NEW DELHI —
One month after the brutal gang rape of a 23-year-old woman in New Delhi, there is a new awareness about sexual violence against women in India and a growing debate about women's rights. Widespread protests by young Indians have turned the spotlight on discrimination that women face in the country.
As protests in New Delhi carried on for days following the brutal gang rape of a physiotherapy student last month, many people were surprised by the massive public clamor.
Young, urban, educated, middle-class Indians demanded not just stringent punishment for the guilty, but also a change in how women are treated in India. And, they publicized an issue that has seldom made news: sexual violence against women.
Brutal Gang Rape Shocks India
December 16: Victim is gang-raped and beaten on a bus in New Delhi
December 20: Protests intensify and spread
December 29: Victim dies in Singapore hospital
January 2: Five suspects charged with rape and murder
January 17: Case against five suspects sent to special fast-track court
January 23: Government panel calls for new sexual assault laws
January 28: Panel rules sixth suspect will be tried as a juvenile
February 2: The five accused being tried in the fast-track court plead not guilty
March 11: Indian police say one of the suspects killed himself in jail
August 31: Juvenile suspect found guilty
September 10: Remaining four suspects found guilty
Ranjana Kumari, who heads New Delhi’s Center for Social Research, said the anger expressed by young people is unprecedented.
“Whenever crisis like this happened or crime, we have never seen other people in society coming forward, in fact only women’s groups and organizations, so far, have been screaming on top of their voices to do something and ask for justice," said Kumari.
She said, "Today, this cry for justice has gone across to everyone, everybody is totally moved, motivated and hopefully this kind of social outcry will continue. So, I am very hopeful that the baton has been given over to young people.”
Sexual violence is a problem across rural and urban India. Rape is seldom reported in villages because of the social stigmatism of such violence. Even in relatively modern cities, outmoded attitudes continue. Many blame sexual harassment on the influence of "Westernization" on traditional Indian culture. Hence, there are voices that often call on women to dress modestly or not stay out late to avoid becoming victims of crime such as rape.
Last month's gang rape may be hardening such attitudes. Several village councils have banned girls from using mobile phones or dancing at weddings. In Delhi, police have advised women to go straight home from their college classrooms, provoking an outcry.
But an urban, educated middle class is leading the demand for a change in mindset toward women and their safety. Some said women wearing short skirts, shorts or midis are often stared at,and that women do not feel safe in New Delhi. Others said this type of attire provokes men. And there were those who said men and the mindset that puts them above women need to change.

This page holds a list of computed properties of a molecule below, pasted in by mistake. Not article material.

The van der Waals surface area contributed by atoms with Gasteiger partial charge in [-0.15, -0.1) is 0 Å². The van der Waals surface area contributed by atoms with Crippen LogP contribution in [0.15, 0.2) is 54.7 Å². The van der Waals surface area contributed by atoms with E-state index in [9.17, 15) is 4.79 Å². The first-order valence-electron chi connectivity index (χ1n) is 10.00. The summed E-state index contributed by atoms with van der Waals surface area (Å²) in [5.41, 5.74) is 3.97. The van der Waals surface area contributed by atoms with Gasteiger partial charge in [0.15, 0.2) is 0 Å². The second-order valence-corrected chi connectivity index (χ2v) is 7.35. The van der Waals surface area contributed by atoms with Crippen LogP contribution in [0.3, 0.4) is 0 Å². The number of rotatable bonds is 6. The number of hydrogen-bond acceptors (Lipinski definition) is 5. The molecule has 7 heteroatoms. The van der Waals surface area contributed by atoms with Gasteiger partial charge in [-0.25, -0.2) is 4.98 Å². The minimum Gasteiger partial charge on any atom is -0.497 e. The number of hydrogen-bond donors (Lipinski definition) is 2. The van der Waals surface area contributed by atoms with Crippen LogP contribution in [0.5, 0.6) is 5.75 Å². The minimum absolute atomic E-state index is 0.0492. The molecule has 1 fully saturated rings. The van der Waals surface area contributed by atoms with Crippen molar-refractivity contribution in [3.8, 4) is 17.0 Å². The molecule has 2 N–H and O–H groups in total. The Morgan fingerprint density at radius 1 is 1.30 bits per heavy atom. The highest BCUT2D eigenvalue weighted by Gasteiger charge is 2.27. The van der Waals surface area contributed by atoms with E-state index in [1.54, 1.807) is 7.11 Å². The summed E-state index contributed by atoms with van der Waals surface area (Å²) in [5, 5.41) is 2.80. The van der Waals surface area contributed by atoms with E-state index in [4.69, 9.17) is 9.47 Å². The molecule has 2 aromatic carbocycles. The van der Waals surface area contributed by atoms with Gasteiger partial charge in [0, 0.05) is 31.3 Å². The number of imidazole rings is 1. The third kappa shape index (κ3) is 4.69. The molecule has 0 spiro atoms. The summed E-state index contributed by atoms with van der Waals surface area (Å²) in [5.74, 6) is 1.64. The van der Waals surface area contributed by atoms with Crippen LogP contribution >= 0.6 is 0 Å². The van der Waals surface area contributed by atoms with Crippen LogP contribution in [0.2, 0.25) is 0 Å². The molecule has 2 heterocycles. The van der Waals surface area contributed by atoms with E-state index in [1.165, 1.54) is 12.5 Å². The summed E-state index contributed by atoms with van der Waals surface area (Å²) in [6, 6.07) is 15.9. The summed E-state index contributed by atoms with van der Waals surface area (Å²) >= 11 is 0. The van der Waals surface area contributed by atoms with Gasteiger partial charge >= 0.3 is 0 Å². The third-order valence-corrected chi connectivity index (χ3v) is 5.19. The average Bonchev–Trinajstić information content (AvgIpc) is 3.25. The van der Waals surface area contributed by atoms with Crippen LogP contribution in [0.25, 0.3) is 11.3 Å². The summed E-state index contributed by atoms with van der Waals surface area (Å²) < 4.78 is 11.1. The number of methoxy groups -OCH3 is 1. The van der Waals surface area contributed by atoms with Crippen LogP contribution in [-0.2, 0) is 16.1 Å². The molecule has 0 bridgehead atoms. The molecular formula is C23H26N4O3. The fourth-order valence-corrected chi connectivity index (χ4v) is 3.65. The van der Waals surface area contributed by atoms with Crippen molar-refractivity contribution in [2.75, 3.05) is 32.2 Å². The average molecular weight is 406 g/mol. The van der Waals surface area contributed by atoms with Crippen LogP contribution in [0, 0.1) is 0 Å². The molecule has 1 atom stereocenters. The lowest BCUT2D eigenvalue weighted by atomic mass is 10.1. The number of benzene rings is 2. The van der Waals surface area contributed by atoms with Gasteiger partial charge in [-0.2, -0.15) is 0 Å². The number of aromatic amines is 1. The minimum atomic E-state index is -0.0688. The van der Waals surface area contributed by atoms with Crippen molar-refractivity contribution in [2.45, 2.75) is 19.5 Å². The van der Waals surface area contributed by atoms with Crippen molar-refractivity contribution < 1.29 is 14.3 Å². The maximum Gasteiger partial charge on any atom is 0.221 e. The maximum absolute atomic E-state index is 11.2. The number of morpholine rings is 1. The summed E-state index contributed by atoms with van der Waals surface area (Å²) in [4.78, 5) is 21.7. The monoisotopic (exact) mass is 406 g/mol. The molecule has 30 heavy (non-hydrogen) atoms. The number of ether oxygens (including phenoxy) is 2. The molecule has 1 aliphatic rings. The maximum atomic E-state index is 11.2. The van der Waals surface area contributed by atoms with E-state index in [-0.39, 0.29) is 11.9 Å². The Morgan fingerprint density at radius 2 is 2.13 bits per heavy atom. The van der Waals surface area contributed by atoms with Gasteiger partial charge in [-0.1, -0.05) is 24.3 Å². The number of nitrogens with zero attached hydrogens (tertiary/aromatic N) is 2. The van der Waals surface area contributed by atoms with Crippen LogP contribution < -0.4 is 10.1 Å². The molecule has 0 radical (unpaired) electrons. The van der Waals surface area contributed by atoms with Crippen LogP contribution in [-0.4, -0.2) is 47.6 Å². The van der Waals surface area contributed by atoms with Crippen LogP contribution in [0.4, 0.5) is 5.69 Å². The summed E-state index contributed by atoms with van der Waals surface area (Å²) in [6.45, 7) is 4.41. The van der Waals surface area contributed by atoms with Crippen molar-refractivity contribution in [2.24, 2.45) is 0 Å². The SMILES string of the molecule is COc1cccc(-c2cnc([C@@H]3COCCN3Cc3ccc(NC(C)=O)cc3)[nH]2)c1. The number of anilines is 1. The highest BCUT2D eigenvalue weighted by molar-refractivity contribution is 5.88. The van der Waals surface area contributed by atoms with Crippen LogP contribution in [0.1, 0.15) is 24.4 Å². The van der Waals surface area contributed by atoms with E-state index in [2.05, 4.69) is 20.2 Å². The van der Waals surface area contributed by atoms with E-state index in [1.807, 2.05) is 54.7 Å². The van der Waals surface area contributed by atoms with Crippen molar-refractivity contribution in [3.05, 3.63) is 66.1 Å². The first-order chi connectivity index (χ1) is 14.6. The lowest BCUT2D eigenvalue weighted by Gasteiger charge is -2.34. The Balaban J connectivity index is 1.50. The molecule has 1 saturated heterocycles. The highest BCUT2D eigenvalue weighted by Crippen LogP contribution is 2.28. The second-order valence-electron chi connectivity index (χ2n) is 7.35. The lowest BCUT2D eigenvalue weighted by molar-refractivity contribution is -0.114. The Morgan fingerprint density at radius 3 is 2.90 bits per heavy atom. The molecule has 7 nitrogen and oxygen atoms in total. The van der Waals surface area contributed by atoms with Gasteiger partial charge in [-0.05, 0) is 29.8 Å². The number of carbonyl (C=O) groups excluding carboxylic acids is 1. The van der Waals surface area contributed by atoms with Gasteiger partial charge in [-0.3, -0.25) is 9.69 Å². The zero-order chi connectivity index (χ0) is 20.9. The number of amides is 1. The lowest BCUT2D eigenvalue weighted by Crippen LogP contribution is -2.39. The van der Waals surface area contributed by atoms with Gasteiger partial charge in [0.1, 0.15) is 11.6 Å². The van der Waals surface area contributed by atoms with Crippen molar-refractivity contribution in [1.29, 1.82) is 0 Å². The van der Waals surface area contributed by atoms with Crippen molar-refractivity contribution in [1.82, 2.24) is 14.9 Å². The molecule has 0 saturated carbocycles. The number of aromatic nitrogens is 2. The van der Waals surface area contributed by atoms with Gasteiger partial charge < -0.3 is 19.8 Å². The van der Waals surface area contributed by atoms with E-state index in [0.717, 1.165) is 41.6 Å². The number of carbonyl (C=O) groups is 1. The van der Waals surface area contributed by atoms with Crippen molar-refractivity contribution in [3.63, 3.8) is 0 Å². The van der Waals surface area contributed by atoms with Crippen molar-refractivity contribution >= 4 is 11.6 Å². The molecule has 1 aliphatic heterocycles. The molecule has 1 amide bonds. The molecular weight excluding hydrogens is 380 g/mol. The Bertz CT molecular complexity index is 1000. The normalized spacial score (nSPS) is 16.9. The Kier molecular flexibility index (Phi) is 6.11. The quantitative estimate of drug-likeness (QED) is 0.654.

Sexual violence is not the only concern. Women face widespread discrimination. Young girls are often given less food and less education than young boys. A preference for sons over daughters has led to a skewed gender ratio because of the practice of aborting the fetus of a girl child.
Ranjana Kumari said violence targeting women is a problem because social attitudes remain outmoded in much of the country. She added that "there is a lot of violence at home. Every third woman reports violence according to Indian Family Health Survey."
"We have a mentality which in some way or the other is trying to control women, targeting women," she said. "The correction has to start from family and society. Women have to be given the respect and their dignity has to be honored and that is the only way by changing social mindset we can control crime.”
Sociologists said recent street protests were not just about the brutal gang rape. They said they also reflect growing frustration and anger in a country where a huge, educated middle class has emerged, but governance remains poor, police are insensitive and a slow legal system often results in delayed justice.
Sociologist Dipankar Gupta in New Delhi said the rape was an inflection point. “The rape acted as a kind of tipping point," he said. "It was on top of a lot of grievances accumulating over the years. In my view, what happened on that fateful night, just precipitated matters."
"There is a gradual alienation which has more or less solidified between the so-called political class and rest. You don't have an organized movement, what you really have is an inarticulate cry of the people who don’t know which way to go,” he said.
For now, that cry is focused on the issue of rape and sexual violence. Throughout the country, cases that rarely received front-page coverage in the news are getting more attention. But activists warn there is a long path ahead before there is any real change in attitudes toward women.